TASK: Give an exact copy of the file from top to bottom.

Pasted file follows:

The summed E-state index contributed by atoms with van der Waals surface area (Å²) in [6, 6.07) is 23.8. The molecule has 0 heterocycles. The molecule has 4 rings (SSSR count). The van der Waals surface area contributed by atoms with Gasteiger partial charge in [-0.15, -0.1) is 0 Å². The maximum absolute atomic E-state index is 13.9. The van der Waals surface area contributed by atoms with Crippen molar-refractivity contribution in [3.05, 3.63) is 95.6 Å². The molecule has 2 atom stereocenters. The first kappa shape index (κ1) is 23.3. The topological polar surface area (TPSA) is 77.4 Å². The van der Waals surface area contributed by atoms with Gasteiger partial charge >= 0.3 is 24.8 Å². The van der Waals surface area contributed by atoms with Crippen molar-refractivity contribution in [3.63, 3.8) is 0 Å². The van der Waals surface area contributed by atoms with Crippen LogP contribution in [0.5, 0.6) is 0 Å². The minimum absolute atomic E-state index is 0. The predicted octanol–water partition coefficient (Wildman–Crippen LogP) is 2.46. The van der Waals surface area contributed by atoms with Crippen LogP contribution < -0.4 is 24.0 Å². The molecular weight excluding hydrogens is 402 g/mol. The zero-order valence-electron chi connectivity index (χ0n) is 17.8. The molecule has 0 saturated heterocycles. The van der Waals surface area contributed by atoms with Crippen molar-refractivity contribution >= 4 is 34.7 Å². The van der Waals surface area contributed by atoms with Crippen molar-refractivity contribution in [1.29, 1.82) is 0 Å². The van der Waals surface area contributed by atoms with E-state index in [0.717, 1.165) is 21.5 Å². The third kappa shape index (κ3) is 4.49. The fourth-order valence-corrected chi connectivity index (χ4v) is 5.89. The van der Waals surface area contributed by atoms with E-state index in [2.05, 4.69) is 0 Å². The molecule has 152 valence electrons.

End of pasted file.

The summed E-state index contributed by atoms with van der Waals surface area (Å²) in [6, 6.07) is 23.8. The molecule has 0 heterocycles. The molecule has 4 rings (SSSR count). The van der Waals surface area contributed by atoms with Gasteiger partial charge in [-0.15, -0.1) is 0 Å². The maximum absolute atomic E-state index is 13.9. The van der Waals surface area contributed by atoms with Crippen molar-refractivity contribution in [3.05, 3.63) is 95.6 Å². The molecule has 2 atom stereocenters. The first kappa shape index (κ1) is 23.3. The topological polar surface area (TPSA) is 77.4 Å². The van der Waals surface area contributed by atoms with Gasteiger partial charge >= 0.3 is 24.8 Å². The van der Waals surface area contributed by atoms with Crippen molar-refractivity contribution in [3.63, 3.8) is 0 Å². The van der Waals surface area contributed by atoms with Crippen LogP contribution in [0.5, 0.6) is 0 Å². The minimum absolute atomic E-state index is 0. The predicted octanol–water partition coefficient (Wildman–Crippen LogP) is 2.46. The van der Waals surface area contributed by atoms with Crippen LogP contribution < -0.4 is 24.0 Å². The molecular weight excluding hydrogens is 402 g/mol. The zero-order valence-electron chi connectivity index (χ0n) is 17.8. The molecule has 0 saturated heterocycles. The van der Waals surface area contributed by atoms with Crippen molar-refractivity contribution >= 4 is 34.7 Å². The van der Waals surface area contributed by atoms with Crippen molar-refractivity contribution in [1.29, 1.82) is 0 Å². The van der Waals surface area contributed by atoms with E-state index in [0.717, 1.165) is 21.5 Å². The third kappa shape index (κ3) is 4.49. The fourth-order valence-corrected chi connectivity index (χ4v) is 5.89. The van der Waals surface area contributed by atoms with E-state index in [2.05, 4.69) is 0 Å². The molecule has 152 valence electrons.